14 Aug Mauled No More
Vols’ Retired Rugby Coach Back In The Game
Mulligrubbers, scrums, rucks and mauls. Butch Robertson knows ’em all.
But this is no unsavory cast of characters – they are terms used in rugby, a sport Robertson knows plenty about. After all, he not only played it at North Carolina State, but also racked up more than 750 victories for the University of Tennessee during his 34 years as the Vols’ head coach.
He officially left the game in May 2011, but the game never left him, thanks to an injury received during a match about 40 years ago. And thanks to Dr. Patrick Bolt, an orthopedic spine surgeon at Fort Sanders Regional Medical Center, Robertson is now back helping his successor, Marty Bradley, keep the Vols winning.
“I was going into a maul (the term used when a player carrying the ball is held by one or more opponents and one or more of his teammates also latch onto the ball-carrier to move toward the goal) and so was my teammate, who unfortunately either didn’t see me or decided to keep on coming and hit me in the back,” Robertson said, recalling a Saturday afternoon match when he was playing with the Atlanta Rugby Club.
“It was a case of where the role of a coach is to ensure that players understand the rules and the techniques of the game, but also how to play it safely. The Atlanta team was basically a self-coached team. As such, we just didn’t play it as safely as we could. Since we didn’t have that direction from the sideline, we kind of learned it the hard way and sometimes did things we shouldn’t have done.”
That blow to the back resulted in an injury requiring a partial discectomy. The injury was compounded years later by degenerative disc disease and spinal stenosis.
“Mr. Robertson had pretty classic spinal stenosis where he had a great deal of difficulty walking any distance without sitting down,” said Dr. Bolt. “He felt like he had to hold onto a cart at the store which leaned him forward, taking pressure off his back. It was a pretty classic case, and we tried everything we could to avoid surgery.”
For six years Dr. Bolt managed Robertson’s pain with steroid injections and physical therapy, knowing the day would come when major spinal surgery was needed.
That day came in May 2014 when Robertson and his family went on vacation to the Spoleto Festival in Charleston, S.C. “I could hardly walk,” he said. “I just had to push myself through the pain. I clearly needed surgery.”
And Dr. Bolt was just the man to do it. Robertson had been referred to Dr. Bolt by Michael Casey, MD, Dr. Bolt’s colleague at Fort Sanders Regional, and a rugby fan, friend and team doctor. Dr. Casey once worked with the perennial world-champion All Blacks in New Zealand on a sports medicine fellowship.
“The thing I enjoyed about working with them was they had the same set of priorities: they recognized the competitive nature of the sport and the desire to keep our kids healthy. These guys had established credibility in my mind by the way they approached their athletic injury issues,” Robertson said. “Seeing how they responded to on-the-field situations and how they helped kids, it made me realize, ‘You’re not going to get any better than this. These guys know what they’re doing.’ So why, after seeing them in action, would I go to anyone else to get this work done on me?”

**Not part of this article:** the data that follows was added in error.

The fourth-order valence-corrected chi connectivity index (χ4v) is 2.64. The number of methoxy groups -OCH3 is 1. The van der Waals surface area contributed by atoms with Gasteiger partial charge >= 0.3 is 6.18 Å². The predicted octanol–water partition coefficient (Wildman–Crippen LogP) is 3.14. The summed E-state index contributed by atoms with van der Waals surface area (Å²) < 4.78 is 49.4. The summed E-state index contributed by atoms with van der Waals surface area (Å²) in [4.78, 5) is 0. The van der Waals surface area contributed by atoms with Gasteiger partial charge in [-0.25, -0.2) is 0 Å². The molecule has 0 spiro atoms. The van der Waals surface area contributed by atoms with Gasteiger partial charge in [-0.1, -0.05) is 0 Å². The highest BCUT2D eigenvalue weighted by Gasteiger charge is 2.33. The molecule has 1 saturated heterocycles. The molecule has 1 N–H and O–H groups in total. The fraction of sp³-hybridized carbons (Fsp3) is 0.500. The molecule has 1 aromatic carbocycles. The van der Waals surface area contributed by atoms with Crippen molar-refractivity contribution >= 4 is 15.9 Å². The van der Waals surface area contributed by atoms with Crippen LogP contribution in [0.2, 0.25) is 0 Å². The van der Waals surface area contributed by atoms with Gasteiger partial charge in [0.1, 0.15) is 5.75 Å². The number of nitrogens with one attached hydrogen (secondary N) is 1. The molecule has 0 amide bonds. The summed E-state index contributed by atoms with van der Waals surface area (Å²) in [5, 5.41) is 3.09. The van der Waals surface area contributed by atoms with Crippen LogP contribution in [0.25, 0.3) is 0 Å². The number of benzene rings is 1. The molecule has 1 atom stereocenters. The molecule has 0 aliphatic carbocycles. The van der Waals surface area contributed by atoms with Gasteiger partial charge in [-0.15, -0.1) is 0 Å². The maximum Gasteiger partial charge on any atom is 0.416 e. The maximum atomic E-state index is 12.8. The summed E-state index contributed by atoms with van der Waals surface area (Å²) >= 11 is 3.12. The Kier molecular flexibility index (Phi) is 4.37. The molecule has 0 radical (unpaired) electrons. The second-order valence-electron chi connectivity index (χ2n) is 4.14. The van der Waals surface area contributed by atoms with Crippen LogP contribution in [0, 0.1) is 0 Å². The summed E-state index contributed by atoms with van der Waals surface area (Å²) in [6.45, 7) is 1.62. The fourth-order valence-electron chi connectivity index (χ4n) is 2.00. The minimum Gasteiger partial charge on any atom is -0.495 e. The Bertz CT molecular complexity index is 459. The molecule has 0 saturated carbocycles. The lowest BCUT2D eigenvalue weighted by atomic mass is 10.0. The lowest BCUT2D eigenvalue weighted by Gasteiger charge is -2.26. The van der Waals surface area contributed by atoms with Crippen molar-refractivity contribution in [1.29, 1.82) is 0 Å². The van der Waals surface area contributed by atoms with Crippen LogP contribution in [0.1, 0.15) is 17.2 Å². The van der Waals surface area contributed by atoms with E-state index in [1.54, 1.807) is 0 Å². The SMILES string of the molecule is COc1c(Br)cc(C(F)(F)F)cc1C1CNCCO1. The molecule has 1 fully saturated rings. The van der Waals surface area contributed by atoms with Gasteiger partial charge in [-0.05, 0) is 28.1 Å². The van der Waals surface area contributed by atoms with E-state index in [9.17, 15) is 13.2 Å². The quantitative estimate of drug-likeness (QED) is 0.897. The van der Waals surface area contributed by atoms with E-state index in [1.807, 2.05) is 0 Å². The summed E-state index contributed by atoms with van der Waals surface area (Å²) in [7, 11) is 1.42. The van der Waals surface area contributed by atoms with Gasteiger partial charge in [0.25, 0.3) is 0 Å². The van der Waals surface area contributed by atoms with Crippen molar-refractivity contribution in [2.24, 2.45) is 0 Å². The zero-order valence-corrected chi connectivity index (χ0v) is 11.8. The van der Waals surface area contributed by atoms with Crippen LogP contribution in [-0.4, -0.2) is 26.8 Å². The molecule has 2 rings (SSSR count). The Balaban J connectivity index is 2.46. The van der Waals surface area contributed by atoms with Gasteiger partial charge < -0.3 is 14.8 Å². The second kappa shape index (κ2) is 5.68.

The only question in Robertson’s mind was WHEN to do the surgery. With a projected 12-week recovery period and a slew of engagements ahead, he delayed the surgery until Feb. 10 of this year. On that day, he entered Fort Sanders Regional Medical Center, where Dr. Bolt removed bone with laminectomies at L3-4-5 and fused the L3-4 vertebrates
which were unstable due to spondylolisthesis (also known as a “slipped disc” or “sliding vertebrate”). He utilized computer navigation to surgically place the pedicle screws to hold discs in place.
“Because of his previous surgery and the amount of arthritis, his L3 vertebrate had slid in front of the L4 which aggravates the pain of spinal stenosis and caused back pain with standing and walking which was relieved by sitting,” said Dr. Bolt. “A lot of people have spinal stenosis, a lot of people have spondylolisthesis but only about 1 out of 10 people with those conditions will need surgery; most of the rest can be treated with physical therapy and anti-inflammatories and injections. But when we do need to do surgery, the most important part of the surgery is getting the pressure off the nerves and stabilizing the loose vertebrate.”
Robertson was in the hospital five days, an experience he says was made easier because of the staff which he said was “absolutely top drawer, nice and concerned from beginning to end.”
“Everybody I met on the various nursing floors I was on – top to bottom – was courteous and concerned,” he said. “My wife, Rebekah, stayed with me three or four of the nights while I was in the hospital and they were very helpful and courteous to her. They really made a difference in that period that was really challenging.”
And once home, Rebekah made the difference. “She was my nurse, my chauffeur, my chef, my ear, my counselor. She just supported me immensely throughout this whole thing,” he said of his wife of 38 years. Today, Robertson says, “I feel great and I am doing things I hadn’t been able to do in a year.”
One of those things is rugby, helping coach Marty Bradley with the Vols team. Of course, you won’t be seeing him in a “scrum” any time soon. “Did I tell you how old I would be on my next birthday?” he says with a laugh. “I didn’t say this wasn’t a fun sport, but I did say it is a fun sport for young men.”
For more information about spinal procedures at Fort Sanders Regional Medical Center, call 865-673-FORT (3678).